A Human DNA methylation site predictor base on SVM

Yi-Ming Sun, Baw-Jhiune Liu, Wei-Li Liao, , Cheng-Wei Chang, Hsien-Da Huang, Jorng-Tzong Horng, Li-Ching Wu

Research output: Chapter in Book/Report/Conference proceedingConference contributionpeer-review

1 Scopus citations


During gene expression, transcription factors are unable to bind to a transcription binding site (TFBS) involved in regulation if DNA methylation has occurred at the TFBS. Methyl-CpG-binding proteins may also occupy the TFBS and prevent the functioning of a transcription factor. Thus, the methylation status of CpG sites is an important issue when trying to understand gene regulation and shows strong correlation with the TFBS involved. In addition, CpG islands would seem to undergo cell-specific and tissue-specific methylation. Such differential methylation is presented at numerous genetic loci that are essential for development. Current DNA methylation site prediction tools need to be improved so that they include TFBS features and have greater accuracy in terms of the DNA region that is involved in methylation. We developed models that compare the differences across these regions and tissues. The TFBSs, DNA properties and DNA distribution were used as features for this classification. From the results, we found some TFBSs that were able to discriminate whether a sequence was methylated or not. The sensitivity, specificity and accuracy estimated using 10-fold cross validation were 90.8%, 80.54%, and 86.07%, respectively. Thus, for these four regions and twelve tissues, the performance levels (ACC) were all greater than 80%. We propose that the differential features or methylations vary between the different regions because the features common to each DNA region made up only 50% of the top 70 features. An online predictor based on EpiMeP is available at Supplementary file is available at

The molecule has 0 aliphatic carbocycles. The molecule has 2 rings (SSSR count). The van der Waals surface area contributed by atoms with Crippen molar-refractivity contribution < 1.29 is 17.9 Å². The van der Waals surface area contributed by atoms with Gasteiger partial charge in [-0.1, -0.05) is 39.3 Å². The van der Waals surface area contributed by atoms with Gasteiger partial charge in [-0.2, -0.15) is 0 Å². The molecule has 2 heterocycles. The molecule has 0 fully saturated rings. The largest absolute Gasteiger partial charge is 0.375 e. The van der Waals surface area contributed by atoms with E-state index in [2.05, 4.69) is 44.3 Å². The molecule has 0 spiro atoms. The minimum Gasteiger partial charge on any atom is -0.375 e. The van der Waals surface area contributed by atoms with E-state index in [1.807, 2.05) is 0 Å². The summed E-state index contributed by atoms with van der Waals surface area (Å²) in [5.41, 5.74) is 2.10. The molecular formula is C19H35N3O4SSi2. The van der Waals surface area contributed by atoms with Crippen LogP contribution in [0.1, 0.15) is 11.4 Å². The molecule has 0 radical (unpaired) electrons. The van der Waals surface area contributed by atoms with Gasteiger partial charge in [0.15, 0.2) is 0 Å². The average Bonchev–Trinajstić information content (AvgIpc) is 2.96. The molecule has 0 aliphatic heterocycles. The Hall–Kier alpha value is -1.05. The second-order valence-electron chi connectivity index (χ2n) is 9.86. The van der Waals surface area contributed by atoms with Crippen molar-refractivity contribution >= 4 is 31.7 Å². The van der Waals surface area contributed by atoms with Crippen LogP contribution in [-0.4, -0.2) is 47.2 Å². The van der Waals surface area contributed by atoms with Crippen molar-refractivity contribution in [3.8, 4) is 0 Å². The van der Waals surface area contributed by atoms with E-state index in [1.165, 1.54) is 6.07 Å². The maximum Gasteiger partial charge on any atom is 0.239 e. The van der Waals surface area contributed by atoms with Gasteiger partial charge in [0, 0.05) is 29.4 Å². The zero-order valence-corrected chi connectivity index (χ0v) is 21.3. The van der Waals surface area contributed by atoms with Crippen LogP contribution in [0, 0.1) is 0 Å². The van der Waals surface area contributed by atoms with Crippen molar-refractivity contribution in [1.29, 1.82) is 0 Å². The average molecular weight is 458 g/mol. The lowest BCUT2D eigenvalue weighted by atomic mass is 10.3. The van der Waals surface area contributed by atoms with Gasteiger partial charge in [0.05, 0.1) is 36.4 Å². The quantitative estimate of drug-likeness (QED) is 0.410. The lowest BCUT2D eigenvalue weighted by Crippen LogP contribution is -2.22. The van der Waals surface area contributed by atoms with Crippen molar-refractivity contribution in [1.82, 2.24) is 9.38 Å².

Original languageEnglish
Title of host publication2009 Ninth IEEE International Conference on Bioinformatics and BioEngineering
Number of pages8
StatePublished - Jun 2009

Publication series

ISSN (Print)2471-7819

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